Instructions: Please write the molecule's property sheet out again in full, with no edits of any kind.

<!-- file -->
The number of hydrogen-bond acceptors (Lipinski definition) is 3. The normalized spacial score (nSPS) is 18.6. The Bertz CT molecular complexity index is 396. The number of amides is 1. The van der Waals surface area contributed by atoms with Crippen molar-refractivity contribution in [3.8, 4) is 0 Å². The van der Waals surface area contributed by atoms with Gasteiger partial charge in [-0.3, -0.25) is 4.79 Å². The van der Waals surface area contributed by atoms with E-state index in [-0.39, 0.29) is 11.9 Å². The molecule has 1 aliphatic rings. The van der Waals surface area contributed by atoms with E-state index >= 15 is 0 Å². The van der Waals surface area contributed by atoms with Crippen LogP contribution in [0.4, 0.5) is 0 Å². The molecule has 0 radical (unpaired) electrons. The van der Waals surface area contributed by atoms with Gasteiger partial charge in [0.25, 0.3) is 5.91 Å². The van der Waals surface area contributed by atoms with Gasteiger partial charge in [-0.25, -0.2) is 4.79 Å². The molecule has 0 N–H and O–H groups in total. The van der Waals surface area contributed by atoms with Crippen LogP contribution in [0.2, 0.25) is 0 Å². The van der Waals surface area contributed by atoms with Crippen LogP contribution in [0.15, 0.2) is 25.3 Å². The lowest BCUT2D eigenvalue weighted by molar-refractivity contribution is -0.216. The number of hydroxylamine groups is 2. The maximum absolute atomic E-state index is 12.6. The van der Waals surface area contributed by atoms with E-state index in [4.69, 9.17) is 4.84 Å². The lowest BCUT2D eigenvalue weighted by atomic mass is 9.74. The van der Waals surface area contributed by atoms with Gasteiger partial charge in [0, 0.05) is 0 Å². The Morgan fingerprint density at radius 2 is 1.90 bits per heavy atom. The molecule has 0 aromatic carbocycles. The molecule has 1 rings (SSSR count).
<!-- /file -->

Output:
The number of hydrogen-bond acceptors (Lipinski definition) is 3. The normalized spacial score (nSPS) is 18.6. The Bertz CT molecular complexity index is 396. The number of amides is 1. The van der Waals surface area contributed by atoms with Crippen molar-refractivity contribution in [3.8, 4) is 0 Å². The van der Waals surface area contributed by atoms with Gasteiger partial charge in [-0.3, -0.25) is 4.79 Å². The van der Waals surface area contributed by atoms with E-state index in [-0.39, 0.29) is 11.9 Å². The molecule has 1 aliphatic rings. The van der Waals surface area contributed by atoms with E-state index >= 15 is 0 Å². The van der Waals surface area contributed by atoms with Crippen LogP contribution in [0.4, 0.5) is 0 Å². The molecule has 0 radical (unpaired) electrons. The van der Waals surface area contributed by atoms with Gasteiger partial charge in [0.25, 0.3) is 5.91 Å². The van der Waals surface area contributed by atoms with Gasteiger partial charge in [-0.25, -0.2) is 4.79 Å². The molecule has 0 N–H and O–H groups in total. The van der Waals surface area contributed by atoms with Crippen LogP contribution in [0.2, 0.25) is 0 Å². The van der Waals surface area contributed by atoms with Crippen LogP contribution in [0.15, 0.2) is 25.3 Å². The lowest BCUT2D eigenvalue weighted by molar-refractivity contribution is -0.216. The number of hydroxylamine groups is 2. The maximum absolute atomic E-state index is 12.6. The van der Waals surface area contributed by atoms with E-state index in [4.69, 9.17) is 4.84 Å². The lowest BCUT2D eigenvalue weighted by atomic mass is 9.74. The van der Waals surface area contributed by atoms with Gasteiger partial charge in [0, 0.05) is 0 Å². The Morgan fingerprint density at radius 2 is 1.90 bits per heavy atom. The molecule has 0 aromatic carbocycles. The molecule has 1 rings (SSSR count).